Vancouver Resident Convicted of Shooting Black Bear

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A West Vancouver resident has been convicted and fined a total of $3,000 in connection with the illegal shooting of a black bear cub near Whistler Senior Secondary School earlier this year.

The black bear cub was killed on a school day in May at around 8:30 a.m. near Whistler Senior Secondary school. A witness saw a male get into a vehicle with what appeared to be a shotgun. The witness recorded the license plate number and reported the information to the police. The RCMP and the Conservation Officer Service (COS) worked collaboratively on the investigation and utilized both the Vancouver Police Department forensics lab and the Alberta Fish and Wildlife forensics lab.

Andrew Dylan Robertson, 24, pleaded guilty to the charge of hunting without consideration under the Wildlife Act on Oct. 17, 2008. He was fined $1,200 and ordered to pay $1,800 to the Habitat Conservation Trust Foundation. The shotgun and ammunition used in the incident were ordered forfeited to the Crown. Robertson was prohibited from hunting and owning/handling firearms and ammunition for three years. He must perform 30 hours of community service before Nov. 30, 2008 in and around the Sea-to-Sky corridor. Robertson was also ordered to write a letter of apology and to publish it in one of the two local papers at his own expense before Oct. 31, 2008.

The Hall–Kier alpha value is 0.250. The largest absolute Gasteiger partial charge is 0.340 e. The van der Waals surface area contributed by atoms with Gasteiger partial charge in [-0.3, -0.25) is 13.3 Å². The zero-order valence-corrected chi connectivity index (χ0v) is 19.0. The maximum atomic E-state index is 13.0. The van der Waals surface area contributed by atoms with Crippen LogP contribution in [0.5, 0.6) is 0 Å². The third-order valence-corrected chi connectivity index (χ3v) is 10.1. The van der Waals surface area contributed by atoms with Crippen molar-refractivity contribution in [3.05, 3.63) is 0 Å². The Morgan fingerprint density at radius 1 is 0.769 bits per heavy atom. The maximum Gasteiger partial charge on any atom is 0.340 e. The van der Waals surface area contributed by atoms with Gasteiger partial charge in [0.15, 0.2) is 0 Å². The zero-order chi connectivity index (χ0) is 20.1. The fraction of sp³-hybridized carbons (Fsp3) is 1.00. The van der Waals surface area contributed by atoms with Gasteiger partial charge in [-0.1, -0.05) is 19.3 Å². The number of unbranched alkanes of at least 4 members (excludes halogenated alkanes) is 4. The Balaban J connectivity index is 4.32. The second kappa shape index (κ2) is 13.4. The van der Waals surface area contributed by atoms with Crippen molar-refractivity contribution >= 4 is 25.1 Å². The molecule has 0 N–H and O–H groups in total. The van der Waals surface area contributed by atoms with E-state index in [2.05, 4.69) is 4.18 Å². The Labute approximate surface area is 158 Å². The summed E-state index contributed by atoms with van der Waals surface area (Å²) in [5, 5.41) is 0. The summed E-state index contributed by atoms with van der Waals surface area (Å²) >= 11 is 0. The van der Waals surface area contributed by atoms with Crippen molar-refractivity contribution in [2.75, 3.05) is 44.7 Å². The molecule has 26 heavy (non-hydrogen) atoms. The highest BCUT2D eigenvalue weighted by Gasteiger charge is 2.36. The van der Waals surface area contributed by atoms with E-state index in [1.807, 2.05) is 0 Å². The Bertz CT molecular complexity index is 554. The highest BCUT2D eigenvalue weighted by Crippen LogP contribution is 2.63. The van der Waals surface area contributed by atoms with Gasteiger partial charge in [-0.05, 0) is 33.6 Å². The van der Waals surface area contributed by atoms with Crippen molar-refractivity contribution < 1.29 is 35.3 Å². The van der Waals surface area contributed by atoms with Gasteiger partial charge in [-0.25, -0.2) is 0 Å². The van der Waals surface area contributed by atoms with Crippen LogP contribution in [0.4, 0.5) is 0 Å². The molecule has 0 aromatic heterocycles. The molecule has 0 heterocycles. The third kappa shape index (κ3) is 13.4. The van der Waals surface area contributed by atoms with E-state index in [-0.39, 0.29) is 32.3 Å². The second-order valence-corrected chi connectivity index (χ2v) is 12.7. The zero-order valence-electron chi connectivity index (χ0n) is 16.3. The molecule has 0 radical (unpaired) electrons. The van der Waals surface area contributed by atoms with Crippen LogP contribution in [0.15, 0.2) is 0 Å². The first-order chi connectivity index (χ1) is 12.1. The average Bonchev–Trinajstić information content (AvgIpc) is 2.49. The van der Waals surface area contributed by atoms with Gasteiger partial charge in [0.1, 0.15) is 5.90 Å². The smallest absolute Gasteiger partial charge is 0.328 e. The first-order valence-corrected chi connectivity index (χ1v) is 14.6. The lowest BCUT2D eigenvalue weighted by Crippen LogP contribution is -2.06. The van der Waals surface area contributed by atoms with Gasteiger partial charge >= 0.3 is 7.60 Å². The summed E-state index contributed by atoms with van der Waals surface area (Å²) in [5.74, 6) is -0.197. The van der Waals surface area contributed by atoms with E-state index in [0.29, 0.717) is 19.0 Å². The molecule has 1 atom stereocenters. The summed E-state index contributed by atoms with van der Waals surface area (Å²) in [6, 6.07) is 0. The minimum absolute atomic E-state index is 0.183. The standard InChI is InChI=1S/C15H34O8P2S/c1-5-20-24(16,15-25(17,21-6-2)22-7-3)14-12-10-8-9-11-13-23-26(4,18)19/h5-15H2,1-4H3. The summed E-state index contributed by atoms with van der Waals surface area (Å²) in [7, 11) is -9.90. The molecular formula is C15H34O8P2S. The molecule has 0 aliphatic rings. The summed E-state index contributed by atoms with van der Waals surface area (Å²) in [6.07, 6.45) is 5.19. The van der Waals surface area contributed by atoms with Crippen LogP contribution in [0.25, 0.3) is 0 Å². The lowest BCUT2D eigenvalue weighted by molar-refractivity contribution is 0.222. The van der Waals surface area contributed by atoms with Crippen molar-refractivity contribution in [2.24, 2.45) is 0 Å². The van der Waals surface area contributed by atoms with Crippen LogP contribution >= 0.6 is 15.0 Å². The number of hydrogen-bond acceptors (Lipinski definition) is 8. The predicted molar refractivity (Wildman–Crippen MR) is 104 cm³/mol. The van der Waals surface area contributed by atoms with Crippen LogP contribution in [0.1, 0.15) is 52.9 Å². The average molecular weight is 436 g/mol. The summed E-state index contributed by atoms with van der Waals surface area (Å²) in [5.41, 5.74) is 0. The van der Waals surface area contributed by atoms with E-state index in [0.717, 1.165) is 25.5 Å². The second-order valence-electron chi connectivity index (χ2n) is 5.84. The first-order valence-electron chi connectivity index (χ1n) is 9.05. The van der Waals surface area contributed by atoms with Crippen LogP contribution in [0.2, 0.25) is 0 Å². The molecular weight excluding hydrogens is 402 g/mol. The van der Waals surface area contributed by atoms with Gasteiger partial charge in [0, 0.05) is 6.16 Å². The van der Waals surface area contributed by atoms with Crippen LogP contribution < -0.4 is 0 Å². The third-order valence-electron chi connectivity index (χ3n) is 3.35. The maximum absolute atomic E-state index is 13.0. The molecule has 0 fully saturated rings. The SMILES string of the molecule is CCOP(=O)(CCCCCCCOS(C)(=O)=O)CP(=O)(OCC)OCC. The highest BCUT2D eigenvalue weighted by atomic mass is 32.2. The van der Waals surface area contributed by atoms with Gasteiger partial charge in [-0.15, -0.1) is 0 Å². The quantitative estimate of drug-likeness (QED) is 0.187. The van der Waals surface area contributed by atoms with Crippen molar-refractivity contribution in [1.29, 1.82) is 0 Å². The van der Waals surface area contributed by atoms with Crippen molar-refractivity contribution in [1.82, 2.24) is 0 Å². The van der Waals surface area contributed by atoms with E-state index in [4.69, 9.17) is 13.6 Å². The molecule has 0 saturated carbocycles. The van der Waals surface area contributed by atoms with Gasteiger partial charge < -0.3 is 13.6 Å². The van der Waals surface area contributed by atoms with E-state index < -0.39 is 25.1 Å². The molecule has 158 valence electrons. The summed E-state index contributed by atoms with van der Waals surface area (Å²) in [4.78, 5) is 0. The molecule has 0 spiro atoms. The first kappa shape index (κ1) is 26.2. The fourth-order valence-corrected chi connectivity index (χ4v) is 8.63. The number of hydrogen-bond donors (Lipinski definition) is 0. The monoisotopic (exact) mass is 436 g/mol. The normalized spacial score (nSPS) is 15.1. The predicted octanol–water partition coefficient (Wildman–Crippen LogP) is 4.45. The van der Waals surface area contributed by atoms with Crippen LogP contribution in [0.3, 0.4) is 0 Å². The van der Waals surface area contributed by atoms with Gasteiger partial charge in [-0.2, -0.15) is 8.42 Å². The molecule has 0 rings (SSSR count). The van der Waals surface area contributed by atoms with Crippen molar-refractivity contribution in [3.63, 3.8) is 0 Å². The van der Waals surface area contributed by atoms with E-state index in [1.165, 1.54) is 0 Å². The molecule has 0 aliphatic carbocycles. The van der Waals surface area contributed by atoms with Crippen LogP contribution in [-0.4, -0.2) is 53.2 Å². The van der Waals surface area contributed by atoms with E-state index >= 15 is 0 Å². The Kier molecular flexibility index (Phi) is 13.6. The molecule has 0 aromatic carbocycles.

The maximum penalty for a first offence conviction under the B.C. Wildlife Act is now $250,000, up from the previous $50,000 maximum, following amendments introduced by the government this spring. Penalties can also now include imprisonment for a term of two years, up from the previous six months.

Environment Minister Barry Penner says the British Columbia government pursues compliance with environmental laws and regulations through information, verification and enforcement. The goal is to encourage compliance to prevent damage before it occurs, and to apply the appropriate response if individuals or businesses do not comply with environmental standards.

Five additional conservation officers have been hired to enhance the capacity of the Conservation Officer Service (COS) to participate in collaborative compliance projects with external partners, and engage in additional compliance activities throughout the province. These officers will be placed in Fort St. John, Golden, Vernon, Nanaimo and Surrey.

Penner encourages the public to report human-wildlife conflicts that threaten public safety or result in significant property damage, or to report dangerous wildlife spotted in urban areas by calling 1 877 952-7277. Information provided to emergency operators is used to identify and respond to high-risk conflicts that threaten public safety. Already this year, more than 19,000 human-wildlife conflicts have been reported to operators.

The B.C. Wildlife Federation offers a reward of up to $2,000 for information leading to the conviction of persons breaking wildlife laws, vandalizing private property and breaking other property laws.

More information on compliance and enforcement activities is available in the Ministry of Environment's Quarterly Compliance and Enforcement summaries, available online at